Tuesday, July 27, 2010

TOP STORY > >Cabot daycare wins top state rating

Leader staff writer

Cabot Zones Kidz Spotz has received a quality-app-roved child care rating from the Arkansas Department of Human Services.

Debra Browning bought Cabot Zones at 103 Kilgore Drive in 1998. It was a teenage recreation center with pool tables, video games and a dance hall. In 2002, Cabot Zones switched focus to become a child care facility. She said for two years it was a before- and after-school program.

Browning said Cabot Zones came into the Better Beginnings program, the state’s quality rating-improvement system for early education and care a year ago when it was a pilot program. In January, Cabot Zones learned it was quality rated. Last May, the center became Better Beginnings certified.

Browning said she has applied and is on the list to be an Arkansas Better Chance Pre-K program and an early Head Start program.

She said Better Beginnings “provides more curriculum-centered activities versus empty time. Children learn while they play and do not realize it.”

“I felt the kids weren’t doing enough. I didn’t think they were having fun. It was so rigid. I thought there should be something better here,” Browning said.

She said Cabot Zones had to be completely restructured. Before participating in the Better Beginnings program, children at the child-care center used the pool tables, played outside or watched television. Now the center is divided into learning areas — science, reading, animal care, arts and crafts, and block-play games.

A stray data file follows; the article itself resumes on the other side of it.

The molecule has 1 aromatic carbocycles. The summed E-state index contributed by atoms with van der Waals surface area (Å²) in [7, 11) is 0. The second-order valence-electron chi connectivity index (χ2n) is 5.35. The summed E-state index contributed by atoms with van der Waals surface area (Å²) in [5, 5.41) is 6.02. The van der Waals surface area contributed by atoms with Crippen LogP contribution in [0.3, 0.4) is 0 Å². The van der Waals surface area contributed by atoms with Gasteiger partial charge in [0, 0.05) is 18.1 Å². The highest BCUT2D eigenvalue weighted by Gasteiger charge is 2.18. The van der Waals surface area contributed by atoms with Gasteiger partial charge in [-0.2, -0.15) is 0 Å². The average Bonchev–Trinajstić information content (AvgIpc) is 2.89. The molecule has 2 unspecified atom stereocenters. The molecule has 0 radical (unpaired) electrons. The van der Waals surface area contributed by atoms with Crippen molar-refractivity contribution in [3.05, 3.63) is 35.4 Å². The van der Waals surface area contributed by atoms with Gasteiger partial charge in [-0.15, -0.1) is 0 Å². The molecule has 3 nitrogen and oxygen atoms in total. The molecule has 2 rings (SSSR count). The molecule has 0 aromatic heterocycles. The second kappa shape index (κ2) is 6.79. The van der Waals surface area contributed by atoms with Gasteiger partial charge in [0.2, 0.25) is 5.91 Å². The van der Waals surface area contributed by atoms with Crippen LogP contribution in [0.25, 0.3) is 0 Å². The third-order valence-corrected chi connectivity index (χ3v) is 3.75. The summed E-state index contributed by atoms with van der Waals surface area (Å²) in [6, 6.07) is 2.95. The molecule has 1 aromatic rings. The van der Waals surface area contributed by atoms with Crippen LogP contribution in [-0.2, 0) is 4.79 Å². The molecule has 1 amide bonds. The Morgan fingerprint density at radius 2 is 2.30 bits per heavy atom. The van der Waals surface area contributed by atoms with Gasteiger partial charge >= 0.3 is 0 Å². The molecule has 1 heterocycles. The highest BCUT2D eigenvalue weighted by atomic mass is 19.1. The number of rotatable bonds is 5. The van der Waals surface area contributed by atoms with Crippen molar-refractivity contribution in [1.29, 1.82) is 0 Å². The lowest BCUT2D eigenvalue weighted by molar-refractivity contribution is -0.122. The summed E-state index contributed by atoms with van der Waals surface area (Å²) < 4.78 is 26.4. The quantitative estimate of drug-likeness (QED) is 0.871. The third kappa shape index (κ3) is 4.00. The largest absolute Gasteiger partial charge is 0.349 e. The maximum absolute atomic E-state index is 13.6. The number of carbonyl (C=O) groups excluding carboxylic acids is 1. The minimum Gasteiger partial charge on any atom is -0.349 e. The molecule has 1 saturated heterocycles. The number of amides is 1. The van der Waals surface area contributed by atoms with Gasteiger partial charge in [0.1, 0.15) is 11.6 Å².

There are imagination-based activities for children. They can pretend to be working in a pizza restaurant, being in a kitchenette, dress up with different costumes or playing with dolls. A group of three to four children rotate to different learning areas every 45 minutes. Browning said there is a minimum of time spent watching television.

“We don’t force children to do anything they don’t want to do. It is a free choice. If they don’t want to do an art project they can play with the animals,” Browning said.

She said the younger children go to learning areas with numbers and letters. It is all geared towards learning.

Child-care center director Lindsey Discus said, “It is more organized. Things run more smoothly; before it was like a babysitter, now there is a schedule. Kids know what they will be doing.”

“Children don’t want to leave, because they want to stay and play. Kids want to be here. (They’re) excited to be learning and playing,” Discus said.

Cabot Zones has separate rooms, one is for 6-week-olds to 5-years-olds and the other room is for 6-to 12-year-olds.

Browning said that 50 percent of the staff is child-development-accreditation certified. Employees attend classes on child development at Arkansas State University Beebe. The classes are paid in part with grants from the state’s Department of Human Services.

She said 90 percent of her staff have been working at Cabot Zones for three years or more. Browning says she hires employees experienced with a child-care background. Cabot Zones averages 10 employees. Browning said the center is licensed for 117 children after school, a maximum of 47 children in daycare and 24 children in Pre-K classes.

Browning said children atten-ding Cabot Zones eat nutritious home-cooked meals and snacks. She limits serving processed foods. She said children are taught nutrition and how to eat balanced meals.

On the Arkansas Department of Health and Human Services website, there are five “quality” approved child-care centers in Cabot including, besides Cabot Zones Kidz Spotz, Cabot United Methodist Church CDC, Westside Pre-School, Northside Elementary Pre-K and Cabot Public Schools Pre-K.

Cabot Zones has a website at www.cabotzones.com.